In the Cool, Cool, Cool of the (Summer) Evening

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It was about thirty years ago that I threw in the towel. After a little more than three decades of roughing it without central air conditioning, I broke down.

I have to admit. There’s something sweet about swimming in the hot muggy midsummer air. Like the reassuring aroma from your mother’s kitchen, you can smell it. Like the snuggling comfort of your favorite blanket, you can feel it. Like the glittering neon signs of the exciting night, you can see it in the twinkling above.

Yes. All the radiating vapor creates waves of transparent turbulence, only visible through the amazing sight of scintillating stars.

Not the planets, though, and there are plenty of planets out right now. About an hour before sunrise, Venus and Mars, with a hint of Mercury, shine in the morning (along with the crescent Moon). In the night, you can watch Saturn chase Jupiter. Jupiter is the bright one.

Why do the stars twinkle while the planets and the moon do not? As many of you already know, but perhaps don’t really believe, you have tremendously good eyesight. You can actually see the planets as the orbs they are. They’re close enough to see the actual sphere.

Stars, on the other hand, sit so far away they appear as mere singular points of light in the night sky. As the atmosphere flows between you and the star, the light from the point jumps back and forth as an image would when seen through a passing glass of water.

Indeed, our atmosphere is just like a glass of water.

And, when it’s hot, you want to just drink it in.

Or you go inside and relax in the cool, cool, cool of the central air conditioning.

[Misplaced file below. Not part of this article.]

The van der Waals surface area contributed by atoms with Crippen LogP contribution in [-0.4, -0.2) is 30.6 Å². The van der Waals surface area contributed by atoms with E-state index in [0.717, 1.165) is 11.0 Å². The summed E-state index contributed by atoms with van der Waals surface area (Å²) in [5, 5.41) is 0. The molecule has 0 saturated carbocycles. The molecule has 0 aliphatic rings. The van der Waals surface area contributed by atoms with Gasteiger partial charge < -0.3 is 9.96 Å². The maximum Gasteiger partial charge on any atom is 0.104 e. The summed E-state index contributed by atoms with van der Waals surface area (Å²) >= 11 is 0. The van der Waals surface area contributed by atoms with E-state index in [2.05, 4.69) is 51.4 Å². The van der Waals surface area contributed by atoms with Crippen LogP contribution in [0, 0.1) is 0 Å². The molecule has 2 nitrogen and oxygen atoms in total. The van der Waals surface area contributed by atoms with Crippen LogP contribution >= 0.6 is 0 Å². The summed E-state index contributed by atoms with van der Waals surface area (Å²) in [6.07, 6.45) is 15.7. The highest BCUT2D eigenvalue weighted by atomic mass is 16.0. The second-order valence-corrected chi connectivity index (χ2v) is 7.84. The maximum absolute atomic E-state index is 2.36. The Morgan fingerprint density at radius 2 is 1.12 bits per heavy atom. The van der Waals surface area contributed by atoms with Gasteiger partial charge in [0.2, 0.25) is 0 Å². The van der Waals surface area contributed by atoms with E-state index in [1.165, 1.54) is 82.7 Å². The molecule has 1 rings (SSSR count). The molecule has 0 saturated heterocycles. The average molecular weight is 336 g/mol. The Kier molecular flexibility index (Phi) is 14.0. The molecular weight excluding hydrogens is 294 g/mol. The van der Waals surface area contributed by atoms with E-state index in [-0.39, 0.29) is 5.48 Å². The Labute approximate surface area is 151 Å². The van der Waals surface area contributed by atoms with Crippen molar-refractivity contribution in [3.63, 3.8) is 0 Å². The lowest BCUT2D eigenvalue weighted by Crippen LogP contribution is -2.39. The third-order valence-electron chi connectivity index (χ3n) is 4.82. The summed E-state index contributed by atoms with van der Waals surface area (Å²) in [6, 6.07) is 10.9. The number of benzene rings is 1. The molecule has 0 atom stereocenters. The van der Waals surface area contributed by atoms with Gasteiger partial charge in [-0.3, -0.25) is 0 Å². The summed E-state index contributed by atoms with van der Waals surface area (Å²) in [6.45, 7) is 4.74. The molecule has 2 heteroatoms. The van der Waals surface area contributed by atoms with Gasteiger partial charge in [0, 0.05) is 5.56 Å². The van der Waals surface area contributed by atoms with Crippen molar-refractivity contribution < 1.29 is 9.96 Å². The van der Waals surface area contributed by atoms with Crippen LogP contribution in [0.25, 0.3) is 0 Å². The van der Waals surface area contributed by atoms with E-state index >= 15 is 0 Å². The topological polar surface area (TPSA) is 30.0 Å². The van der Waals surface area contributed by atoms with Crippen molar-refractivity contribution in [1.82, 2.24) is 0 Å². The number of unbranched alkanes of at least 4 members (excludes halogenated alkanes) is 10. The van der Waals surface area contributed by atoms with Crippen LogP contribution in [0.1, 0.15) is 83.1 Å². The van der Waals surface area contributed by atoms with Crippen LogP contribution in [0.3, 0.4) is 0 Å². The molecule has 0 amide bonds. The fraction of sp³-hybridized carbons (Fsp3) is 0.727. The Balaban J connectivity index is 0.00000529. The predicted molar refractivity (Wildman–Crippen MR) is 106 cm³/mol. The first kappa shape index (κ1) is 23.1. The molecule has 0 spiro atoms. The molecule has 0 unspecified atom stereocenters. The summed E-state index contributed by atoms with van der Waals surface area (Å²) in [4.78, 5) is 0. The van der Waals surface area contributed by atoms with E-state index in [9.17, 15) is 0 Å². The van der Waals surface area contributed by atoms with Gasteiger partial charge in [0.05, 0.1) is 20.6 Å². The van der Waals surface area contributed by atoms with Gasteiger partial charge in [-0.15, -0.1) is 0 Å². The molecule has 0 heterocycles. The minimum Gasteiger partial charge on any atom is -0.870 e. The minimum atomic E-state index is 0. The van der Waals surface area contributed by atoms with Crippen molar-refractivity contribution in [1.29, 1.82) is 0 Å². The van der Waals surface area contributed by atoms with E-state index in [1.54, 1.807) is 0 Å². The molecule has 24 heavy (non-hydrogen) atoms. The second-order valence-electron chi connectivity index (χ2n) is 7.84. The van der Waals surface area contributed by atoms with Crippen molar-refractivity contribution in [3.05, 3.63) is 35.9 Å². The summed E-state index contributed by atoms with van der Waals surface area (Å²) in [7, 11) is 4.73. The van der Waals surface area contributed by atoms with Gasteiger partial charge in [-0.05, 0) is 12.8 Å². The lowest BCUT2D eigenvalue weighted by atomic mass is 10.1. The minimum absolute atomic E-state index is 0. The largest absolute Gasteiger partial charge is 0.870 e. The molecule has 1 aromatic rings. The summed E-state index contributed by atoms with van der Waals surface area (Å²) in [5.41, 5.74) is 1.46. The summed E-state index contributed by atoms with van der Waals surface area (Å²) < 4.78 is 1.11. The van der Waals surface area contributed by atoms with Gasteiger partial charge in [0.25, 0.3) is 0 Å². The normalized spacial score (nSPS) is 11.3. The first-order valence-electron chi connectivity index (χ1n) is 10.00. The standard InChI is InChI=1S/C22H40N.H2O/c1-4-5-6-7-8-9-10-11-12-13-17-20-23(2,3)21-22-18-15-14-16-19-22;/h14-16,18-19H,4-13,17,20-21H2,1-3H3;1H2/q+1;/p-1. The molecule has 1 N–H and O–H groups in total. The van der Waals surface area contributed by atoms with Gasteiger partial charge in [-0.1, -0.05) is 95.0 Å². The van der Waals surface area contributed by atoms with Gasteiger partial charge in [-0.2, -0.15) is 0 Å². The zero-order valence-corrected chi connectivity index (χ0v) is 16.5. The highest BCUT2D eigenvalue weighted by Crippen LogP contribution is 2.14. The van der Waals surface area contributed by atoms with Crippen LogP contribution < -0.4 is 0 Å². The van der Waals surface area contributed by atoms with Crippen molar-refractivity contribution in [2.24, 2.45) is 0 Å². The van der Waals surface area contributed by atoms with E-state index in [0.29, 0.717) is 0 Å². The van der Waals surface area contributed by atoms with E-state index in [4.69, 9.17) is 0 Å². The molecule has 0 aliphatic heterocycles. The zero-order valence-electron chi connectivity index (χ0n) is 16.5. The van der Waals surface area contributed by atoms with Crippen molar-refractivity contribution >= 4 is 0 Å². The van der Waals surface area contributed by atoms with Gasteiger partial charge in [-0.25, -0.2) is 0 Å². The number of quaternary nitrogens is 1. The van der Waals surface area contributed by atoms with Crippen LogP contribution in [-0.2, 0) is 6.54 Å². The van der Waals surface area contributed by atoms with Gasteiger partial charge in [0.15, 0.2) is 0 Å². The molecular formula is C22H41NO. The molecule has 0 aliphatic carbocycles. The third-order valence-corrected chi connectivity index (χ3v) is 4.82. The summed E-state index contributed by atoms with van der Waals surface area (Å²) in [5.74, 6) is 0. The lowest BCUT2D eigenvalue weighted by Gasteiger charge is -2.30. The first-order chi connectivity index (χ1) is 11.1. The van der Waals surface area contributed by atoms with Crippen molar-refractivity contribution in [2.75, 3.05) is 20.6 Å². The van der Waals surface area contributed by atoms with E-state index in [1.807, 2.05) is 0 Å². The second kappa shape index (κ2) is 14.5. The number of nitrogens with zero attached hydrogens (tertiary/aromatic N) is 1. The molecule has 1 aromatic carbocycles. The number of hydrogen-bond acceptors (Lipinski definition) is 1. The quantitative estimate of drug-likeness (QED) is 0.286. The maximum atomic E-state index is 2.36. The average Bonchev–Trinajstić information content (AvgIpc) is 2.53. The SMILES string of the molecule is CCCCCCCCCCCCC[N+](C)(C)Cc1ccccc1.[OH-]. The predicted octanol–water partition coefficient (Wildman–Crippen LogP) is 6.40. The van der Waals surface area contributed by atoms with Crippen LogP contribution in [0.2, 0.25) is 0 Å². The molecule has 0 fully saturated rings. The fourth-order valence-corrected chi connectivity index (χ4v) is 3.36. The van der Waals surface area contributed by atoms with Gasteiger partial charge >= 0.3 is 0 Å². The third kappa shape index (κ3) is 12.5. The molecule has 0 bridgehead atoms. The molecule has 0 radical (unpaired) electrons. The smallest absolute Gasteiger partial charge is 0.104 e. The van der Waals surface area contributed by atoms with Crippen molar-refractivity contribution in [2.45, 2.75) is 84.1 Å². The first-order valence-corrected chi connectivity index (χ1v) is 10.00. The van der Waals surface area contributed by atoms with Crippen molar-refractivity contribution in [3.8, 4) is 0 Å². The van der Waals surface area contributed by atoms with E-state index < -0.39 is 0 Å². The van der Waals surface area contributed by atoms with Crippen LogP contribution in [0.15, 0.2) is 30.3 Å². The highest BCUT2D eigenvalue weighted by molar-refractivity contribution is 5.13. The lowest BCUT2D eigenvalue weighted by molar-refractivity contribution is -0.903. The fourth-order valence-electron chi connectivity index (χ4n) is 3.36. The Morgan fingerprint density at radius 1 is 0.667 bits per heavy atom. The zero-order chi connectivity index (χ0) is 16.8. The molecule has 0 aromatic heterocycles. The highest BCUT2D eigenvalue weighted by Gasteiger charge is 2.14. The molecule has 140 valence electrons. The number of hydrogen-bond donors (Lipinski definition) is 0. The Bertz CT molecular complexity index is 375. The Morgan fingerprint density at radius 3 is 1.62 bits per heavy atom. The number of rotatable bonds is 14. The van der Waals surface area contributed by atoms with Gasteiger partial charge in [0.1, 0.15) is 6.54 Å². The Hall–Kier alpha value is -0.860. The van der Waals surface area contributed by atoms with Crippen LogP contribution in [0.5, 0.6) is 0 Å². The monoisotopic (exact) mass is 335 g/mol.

I thought I’d miss the heat when we got air conditioning. And maybe I did. But that “missing” was so fleeting I don’t remember it now. All I remember is how much better it feels to move from the humid heat of summer to the crisp cold of air conditioning.

I didn’t know how reliant I had become on this relatively modern convenience until we lost the ability to control our home’s internal environment a few weeks ago. Of course, it was during a spell of record-breaking heat.

Isn’t that the way these things always happen?

Worse, the failure of the air conditioning unit didn’t become fully apparent to us until shortly after 5pm.

Isn’t that also the way these things always happen.

It could have been worse. It could have been a Friday. Fortunately, this was on a Thursday.

Of course, we tried our best to fix the problem. Having failed at that, we opened the windows, made a quick run to buy an armada of small fans (the only ones available at a reasonable price), and began the search for a reliable repairman.

Our initial calls for help were met with “How’s next week for you?” By next week, the heat wave would have subsided.

Our last stab yielded a local fellow with quite a bit of a fan following. He showed up within the hour, assessed the problem, and recommended a solution. By the next day – and just before the steamy rains came – our air conditioning was up and running.